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Cary Grant behind the scenes in “Arsenic and Old Lace”

Cary Grant in “Arsenic and Old Lace”

Cary Grant getting ready for a little insanity on the set of the 1944 movie, “Arsenic and Old Lace.”

Source: Filmmaker IQ

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Posted by on November 27, 2013 in actor, Movie

 

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“A Trip Thru a Hollywood Studio” (Warner Brothers, 1935)

Come with me and sneak a peak of some Hollywood stars going about their day. On the way, we’ll visit some major studios, and then get a chance to go behind the scenes to learn how movie equipment of its day captured the sights and sounds of the movies. So, let’s go via a Warner Brothers short film called, A Trip Thru a Hollywood Studio (1935).

First, we’ll get a quick look at some major studios of the mid 1930’s. Up high with some great aerial shots, we can see Fox, RKO, Warner Brothers, Paramount, MGM, and Universal!

Stopping at Warner Brothers, we spot the great choreographer Busby Berkeley and dance director Bobby Connolly directing some hard-working chorus girls!

Next, we catch comedic actor Hugh Herbert putting on his make-up. “A little powder, a little paint, make little Hughie look what he ain’t!

Let’s wave to heartthrob Rudy Vallee as he leaves Warner Brothers studio!

Watch out as Hollywood dogs take their owners for a jaunt: three Scottish Terriers enjoy Jean Muir and Warren William while Alice White’s sheepdog begs to be her lapdog.

Don’t throw in the towel yet; watch actor/boxer Pat O’Brien and actress/manager Ann Dvorak as Pat spars with former welterweight champion Jackie Fields.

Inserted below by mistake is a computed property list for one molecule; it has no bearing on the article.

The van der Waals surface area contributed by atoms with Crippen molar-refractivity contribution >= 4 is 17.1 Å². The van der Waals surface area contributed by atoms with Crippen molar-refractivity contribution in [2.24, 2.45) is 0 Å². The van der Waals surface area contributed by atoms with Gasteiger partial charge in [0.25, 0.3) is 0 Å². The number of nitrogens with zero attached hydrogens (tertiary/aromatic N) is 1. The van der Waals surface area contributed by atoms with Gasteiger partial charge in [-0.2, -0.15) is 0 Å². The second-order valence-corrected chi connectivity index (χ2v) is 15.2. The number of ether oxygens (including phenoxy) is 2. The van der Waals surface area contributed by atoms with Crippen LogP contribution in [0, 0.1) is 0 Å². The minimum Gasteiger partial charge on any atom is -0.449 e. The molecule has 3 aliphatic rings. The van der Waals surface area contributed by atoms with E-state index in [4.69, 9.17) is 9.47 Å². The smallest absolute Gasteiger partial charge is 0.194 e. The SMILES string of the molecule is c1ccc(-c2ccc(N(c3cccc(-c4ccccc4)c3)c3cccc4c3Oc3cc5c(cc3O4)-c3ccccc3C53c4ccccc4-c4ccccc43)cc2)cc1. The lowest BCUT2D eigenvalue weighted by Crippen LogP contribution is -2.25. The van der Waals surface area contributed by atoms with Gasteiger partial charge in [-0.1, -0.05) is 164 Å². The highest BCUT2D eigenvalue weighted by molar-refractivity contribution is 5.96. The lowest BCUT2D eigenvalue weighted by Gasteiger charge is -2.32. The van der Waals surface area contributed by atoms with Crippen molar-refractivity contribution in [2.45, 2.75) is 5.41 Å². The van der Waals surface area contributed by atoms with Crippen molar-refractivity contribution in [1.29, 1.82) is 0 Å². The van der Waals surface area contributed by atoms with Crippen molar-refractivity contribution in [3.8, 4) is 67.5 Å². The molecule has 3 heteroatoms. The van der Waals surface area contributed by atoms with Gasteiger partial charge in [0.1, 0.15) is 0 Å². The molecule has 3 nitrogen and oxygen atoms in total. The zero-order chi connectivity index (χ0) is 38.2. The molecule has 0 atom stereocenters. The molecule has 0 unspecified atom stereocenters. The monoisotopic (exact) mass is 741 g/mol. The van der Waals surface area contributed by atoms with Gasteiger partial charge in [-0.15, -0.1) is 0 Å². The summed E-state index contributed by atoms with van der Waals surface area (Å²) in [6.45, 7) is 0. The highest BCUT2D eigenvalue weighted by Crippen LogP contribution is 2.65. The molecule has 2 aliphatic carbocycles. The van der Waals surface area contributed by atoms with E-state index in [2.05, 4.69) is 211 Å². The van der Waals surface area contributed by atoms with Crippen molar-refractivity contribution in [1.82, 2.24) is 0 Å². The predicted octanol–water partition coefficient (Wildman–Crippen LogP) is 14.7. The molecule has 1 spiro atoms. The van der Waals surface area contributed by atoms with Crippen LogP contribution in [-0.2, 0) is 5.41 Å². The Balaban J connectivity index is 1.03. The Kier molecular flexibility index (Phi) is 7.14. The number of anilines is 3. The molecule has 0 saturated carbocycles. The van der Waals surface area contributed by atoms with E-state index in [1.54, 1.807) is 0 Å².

Hold on a minute as “regular guyJames Cagney gets a light for his cigarette.

Let’s be a bit quiet here while Dolores del Rio poses for a still photographer.

Now, back to Hugh Herbert as he hams it up in a scene with a Hollywood harem!

On the last bit of the tour, Hugh runs through his scene while we visit all the amazing film equipment used for creating a Hollywood movie. From the microphone, to the disk recording machine, to the editing and printing rooms, to the movieola, and finally to the projection room to watch Hugh’s completed scene.

See ya on the next tour!

Thanks to Victoria Mentz for making this short subject available.

 
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Posted by on November 13, 2013 in Movie, Short Subject, Video

 

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“Dr. Jekyll – Loved by beautiful women, sought by society. Mr. Hyde – fiend and criminal.”

Fredric March in Paramount’s 1931 “Dr. Jekyll and Mr. Hyde”

Beware, people of London! 

Fredric March mesmerizes us as Dr. Jekyll and Mr. Hyde in a page from “Paramount’s 20th Birthday Jubilee Announcements of 1931.” A perfect Oscar-winning monster movie to watch this Halloween. Complete with marvelous make-up transitions and fearful co-stars, Miriam Hopkins and Rose Hobart. 

Did you know that this was the only version in which Jekyll’s name is pronounced correctly as “Jee-kall”? More trivia revealed on IMDb’s site.

Source: Media History Digital Library. Artist unknown.

 
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Posted by on October 20, 2013 in actor, Movie

 

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The family that smiles together stays together? NOT!

Gregory Peck, Harvey Stephens, Lee Remick in “The Omen”

The Omen, 1976, with Gregory Peck, Lee Remick and Harvey Stephens. One of the scariest movies I saw at that time! HAPPY HALLOWEEN!

Source: Collider.com 

 
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Posted by on October 17, 2013 in Movie

 

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“The Dog-Watch” with “The It Girl,” Clara Bow!